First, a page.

consumption. Taxation of consumption will mean less consumption for a given level of income. The lover the consumption the lower the taxation –and so on: A Keynesian spiral of death.
As to the investment part of the GDP – with an interest rate of zero – in real terms negative, there IS no investment (unless you are a Chinese propaganda official calling building empty cites an investment): It is sheer consumption.
As there is no investment productivity cannot increase, so wages and salaries must come down – or export prices will not be competitive. The obvious way of increasing competitiveness and maintain consumption is to reduce wages AND cost of living. The only obvious candidate for reduction in cost of living is reduction in housing cost. This will however mean banks taking losses, which they won’t or taxing income that is not spend – such as pensions and pension funds. Thus we are back to where we started.
The economies of southern Europe are reminiscent of the German economy after WW2, where there were huge funds of money in the banks from war profiteering. The way that totally useless stack money was killed was through making the Deutsche mark which with one stroke confiscated the war profiteering deposits. Today there are more subtle means of destroying money: Confiscation of pensions and pension funds to cover bank losses.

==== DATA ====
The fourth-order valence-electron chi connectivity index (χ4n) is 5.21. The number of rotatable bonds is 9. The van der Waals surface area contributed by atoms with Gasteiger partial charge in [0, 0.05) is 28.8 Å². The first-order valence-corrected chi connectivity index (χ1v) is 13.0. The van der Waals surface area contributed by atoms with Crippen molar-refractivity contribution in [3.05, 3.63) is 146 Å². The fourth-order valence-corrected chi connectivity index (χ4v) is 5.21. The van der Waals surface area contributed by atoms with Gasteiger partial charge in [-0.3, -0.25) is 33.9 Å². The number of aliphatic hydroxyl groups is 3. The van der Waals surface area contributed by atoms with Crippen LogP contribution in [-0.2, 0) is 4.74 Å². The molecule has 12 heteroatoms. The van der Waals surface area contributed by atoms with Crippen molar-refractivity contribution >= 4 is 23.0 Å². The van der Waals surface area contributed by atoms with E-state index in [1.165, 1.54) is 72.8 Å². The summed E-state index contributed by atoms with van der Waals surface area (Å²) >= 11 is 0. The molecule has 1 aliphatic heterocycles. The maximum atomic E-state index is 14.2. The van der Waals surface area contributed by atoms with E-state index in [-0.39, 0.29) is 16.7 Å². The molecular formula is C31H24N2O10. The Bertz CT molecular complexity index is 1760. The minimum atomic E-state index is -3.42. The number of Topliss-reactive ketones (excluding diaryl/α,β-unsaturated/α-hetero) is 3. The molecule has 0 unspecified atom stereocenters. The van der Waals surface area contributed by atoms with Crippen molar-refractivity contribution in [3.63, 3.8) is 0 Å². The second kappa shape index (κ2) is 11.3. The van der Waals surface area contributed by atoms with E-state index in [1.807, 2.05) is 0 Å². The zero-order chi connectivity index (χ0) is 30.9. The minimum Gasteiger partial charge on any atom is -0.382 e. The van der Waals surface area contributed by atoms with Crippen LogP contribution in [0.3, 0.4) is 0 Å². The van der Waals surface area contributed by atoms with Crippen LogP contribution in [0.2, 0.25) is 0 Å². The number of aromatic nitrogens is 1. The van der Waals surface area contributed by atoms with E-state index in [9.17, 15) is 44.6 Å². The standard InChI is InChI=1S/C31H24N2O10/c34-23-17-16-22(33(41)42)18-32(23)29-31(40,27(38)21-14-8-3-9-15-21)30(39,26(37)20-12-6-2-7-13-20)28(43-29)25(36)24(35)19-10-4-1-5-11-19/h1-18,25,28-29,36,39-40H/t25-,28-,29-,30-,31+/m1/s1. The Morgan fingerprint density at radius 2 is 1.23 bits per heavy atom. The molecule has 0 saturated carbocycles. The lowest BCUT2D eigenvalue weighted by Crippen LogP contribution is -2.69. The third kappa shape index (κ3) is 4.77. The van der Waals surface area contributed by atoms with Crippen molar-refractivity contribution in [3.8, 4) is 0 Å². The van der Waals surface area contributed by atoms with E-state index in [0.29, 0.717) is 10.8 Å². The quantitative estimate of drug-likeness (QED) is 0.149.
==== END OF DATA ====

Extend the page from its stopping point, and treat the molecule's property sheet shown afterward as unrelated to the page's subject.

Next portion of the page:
The reference to Euro Bonds from Italian politicians is just as murky. The Italian intension is clear enough: Germany has to pay for the Italians doing nothing. Or rather the Italians are ready to put two – or even three – Thursdays into a week – even every week – at tight fit; but they just might pull it off: If only they can be left doing nothing. The only trouble is that though the Germans are not totally opposed to Euro Bonds they just might have other ideas for their application: Investment of a common nature.
Infrastructure has many forms: Roads, railroads, telecommunication, power transmission. They all have one thing in common moving stuff to and from Germany more efficiently and cheaper – i.e. increased productivity and competitiveness. If Italy and Spain think Germany will let them drag Germany down in their sewer – well then they have another thing coming.
Breaking up the Euro? Come on be your age!
Those contemplated to leave the Euro-zone are all countries running a deficit any which way you turn the phrase:
A) Reintroducing the lire, the peseta or whatever they would call monopoly money on those latitudes they might devalue their currency, which would only make imports more expensive – and if you already import more than you export then getting this deficit financed will mean an insurmountable problems.
B) Defaulting on debt would make even the feeblest minded investor (and there are really some whose light of intelligence is far from blinding out there) take precautions – all good things come to an end – only misery persists.
C) The only place the PIIGS can borrow money is in the ECB or IMF; but then back to square one: These cruel and unjust black suits attach strings to the loans no matter how pitifully babies mope.
A lesson in German: “Vertrauen is gut, Kontrolle ist besser!